wendeego: When I first started watching Shinsekai, I predicted that the introduction of the queerats in the first eight or so episodes would be the trigger that would release Saki and her friends from the constrictions of society, leading to their eventual rebellion against social norms. What I did not predict was that those queerats would rise up against the humans, that Saki would be put in charge of those humans still alive, and that I would care so deeply about the safety of those under her charge. Typically in dystopian fiction you come to hate and fear the people who buy into the system, so it’s fascinating to see Shinsekai muddy the waters like this. The inhabitants of Shinsekai‘s society are fear-ridden, unimaginative child-murderers, but they’re also people capable of goodness and even self-sacrifice. There’s the sense that their mass slaughter at the hands of the queerats and the fiend are undeserved, despite all the horrifying things they’ve done over the past thousand years.
What makes this absolutely brilliant is that in a way, Shinsekai’s society is responsible for absolutely everything that is currently wrong in the series. They were engineered so that they could not kill humans, which only created a weak spot for fiends to exploit. They treated queerats like animals, showing neither respect nor kindness, and after years of quietly taking punishment the queerats finally rose up against their oppressors. They systematically pruned their children for imperfections, knowing the stakes to be severe, but it was sending a Cat after Mamoru that led to he and Maria running away from the village, which Squealer/Yakomaru presumably took advantage of to create a Fiend. Hilariously, Mamoru and Maria, along with Shun, Satoru and Saki, were created by the village with free will as a deliberate experiment, meaning that everything they have accomplished or failed at indirectly traces back to the society as a whole. Shun became a karma demon and killed himself, while Mamoru and Maria ran from the village and, for reasons unknown, gave birth to a fiend that has since murdered thousands. Only Satoru and Saki are left, and while their net influence on society thus far has appeared to be positive, how much they can accomplish when literally everything is collapsing around them is up in the air.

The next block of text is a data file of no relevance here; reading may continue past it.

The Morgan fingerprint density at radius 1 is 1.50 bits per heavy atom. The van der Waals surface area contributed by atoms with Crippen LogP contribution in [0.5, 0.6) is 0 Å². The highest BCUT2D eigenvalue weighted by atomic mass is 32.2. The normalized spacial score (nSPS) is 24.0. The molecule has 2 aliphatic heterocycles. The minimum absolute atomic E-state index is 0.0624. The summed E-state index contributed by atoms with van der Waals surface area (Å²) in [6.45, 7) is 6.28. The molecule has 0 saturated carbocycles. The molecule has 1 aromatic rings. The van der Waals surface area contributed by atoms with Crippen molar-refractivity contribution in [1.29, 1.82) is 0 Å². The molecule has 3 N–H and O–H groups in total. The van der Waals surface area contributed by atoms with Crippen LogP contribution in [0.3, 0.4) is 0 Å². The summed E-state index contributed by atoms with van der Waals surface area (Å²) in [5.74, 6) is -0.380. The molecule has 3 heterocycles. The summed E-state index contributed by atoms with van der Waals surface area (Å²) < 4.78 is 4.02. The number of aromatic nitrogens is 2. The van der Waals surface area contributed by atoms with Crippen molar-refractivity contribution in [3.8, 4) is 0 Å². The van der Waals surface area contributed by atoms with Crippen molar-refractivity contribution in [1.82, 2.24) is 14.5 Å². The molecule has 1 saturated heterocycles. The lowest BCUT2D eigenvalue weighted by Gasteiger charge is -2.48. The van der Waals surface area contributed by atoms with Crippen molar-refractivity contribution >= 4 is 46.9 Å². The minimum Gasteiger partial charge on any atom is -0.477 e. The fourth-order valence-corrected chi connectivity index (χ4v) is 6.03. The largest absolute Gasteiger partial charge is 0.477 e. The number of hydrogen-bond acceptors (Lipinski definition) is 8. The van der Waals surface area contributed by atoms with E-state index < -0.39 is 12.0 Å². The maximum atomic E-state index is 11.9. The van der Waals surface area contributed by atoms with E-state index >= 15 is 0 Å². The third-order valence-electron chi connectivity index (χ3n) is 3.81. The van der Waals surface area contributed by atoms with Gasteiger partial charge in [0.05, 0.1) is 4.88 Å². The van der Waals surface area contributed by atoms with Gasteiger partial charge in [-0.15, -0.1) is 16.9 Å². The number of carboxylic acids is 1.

Honestly, the first few minutes of episode 21 of Shinsekai might have been some of the most brutal, unsparing animation I’ve seen in ages. Shinsekai may struggle with an inconsistent budget, but since entering its third arc its style has been top notch, rendering the fiend’s introduction legitimately spine-chilling and the death of Shisei more than a little disturbing. It’s hard to make psychic powers visually interesting, but by this point Shinsekai has more or less figured out how to make its psychokinetic violence visceral enough that at times it’s almost overwhelming. What’s important, though, is that it never feels exploitative. Hundreds died this episode, and hundreds more may die in the episodes to come, but each and every death terrifies because as dark as it’s gotten, Shinsekai has refused to belittle the importance of human life. The fiend’s specialty is snuffing out lives en-masse, immolating people in a glance, and had we not seen emperors capable of the exact same earlier in the series we might never have truly understood how scary this can be.
I’m not sure how Shinsekai is going to end, other than that victory for Saki and co. will be truly difficult considering the hand they’ve been dealt. It’s a testimony to the writing so far that as much as I’m convinced that humanity is wholly responsible for their current situation, I don’t want anyone else to die. No matter how things turn out, it’s been a wild ride so far and it looks like the next few episodes are only going to be more intense.